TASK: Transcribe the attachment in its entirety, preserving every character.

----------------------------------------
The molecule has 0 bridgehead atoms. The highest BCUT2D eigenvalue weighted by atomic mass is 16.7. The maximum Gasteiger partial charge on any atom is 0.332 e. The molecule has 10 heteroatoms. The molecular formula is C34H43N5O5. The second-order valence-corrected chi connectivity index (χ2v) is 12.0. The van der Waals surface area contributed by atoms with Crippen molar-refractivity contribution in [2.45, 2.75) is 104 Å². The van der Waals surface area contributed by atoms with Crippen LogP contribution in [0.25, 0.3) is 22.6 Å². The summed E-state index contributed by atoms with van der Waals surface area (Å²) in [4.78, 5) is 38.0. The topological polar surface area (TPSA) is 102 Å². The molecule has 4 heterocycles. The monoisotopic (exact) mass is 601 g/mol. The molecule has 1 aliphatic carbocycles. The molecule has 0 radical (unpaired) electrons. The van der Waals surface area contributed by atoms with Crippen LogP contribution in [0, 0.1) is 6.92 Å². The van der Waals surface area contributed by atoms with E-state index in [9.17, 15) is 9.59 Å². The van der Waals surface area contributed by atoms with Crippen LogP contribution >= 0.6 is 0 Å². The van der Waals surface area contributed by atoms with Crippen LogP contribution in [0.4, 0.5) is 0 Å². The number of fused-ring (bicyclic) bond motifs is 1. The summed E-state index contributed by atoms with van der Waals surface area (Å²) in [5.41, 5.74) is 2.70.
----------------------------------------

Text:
The molecule has 0 bridgehead atoms. The highest BCUT2D eigenvalue weighted by atomic mass is 16.7. The maximum Gasteiger partial charge on any atom is 0.332 e. The molecule has 10 heteroatoms. The molecular formula is C34H43N5O5. The second-order valence-corrected chi connectivity index (χ2v) is 12.0. The van der Waals surface area contributed by atoms with Crippen molar-refractivity contribution in [2.45, 2.75) is 104 Å². The van der Waals surface area contributed by atoms with Crippen LogP contribution in [0.25, 0.3) is 22.6 Å². The summed E-state index contributed by atoms with van der Waals surface area (Å²) in [4.78, 5) is 38.0. The topological polar surface area (TPSA) is 102 Å². The molecule has 4 heterocycles. The monoisotopic (exact) mass is 601 g/mol. The molecule has 1 aliphatic carbocycles. The molecule has 0 radical (unpaired) electrons. The van der Waals surface area contributed by atoms with Crippen LogP contribution in [0, 0.1) is 6.92 Å². The van der Waals surface area contributed by atoms with E-state index in [9.17, 15) is 9.59 Å². The van der Waals surface area contributed by atoms with Crippen LogP contribution >= 0.6 is 0 Å². The van der Waals surface area contributed by atoms with Crippen LogP contribution in [0.4, 0.5) is 0 Å². The number of fused-ring (bicyclic) bond motifs is 1. The summed E-state index contributed by atoms with van der Waals surface area (Å²) in [5.41, 5.74) is 2.70.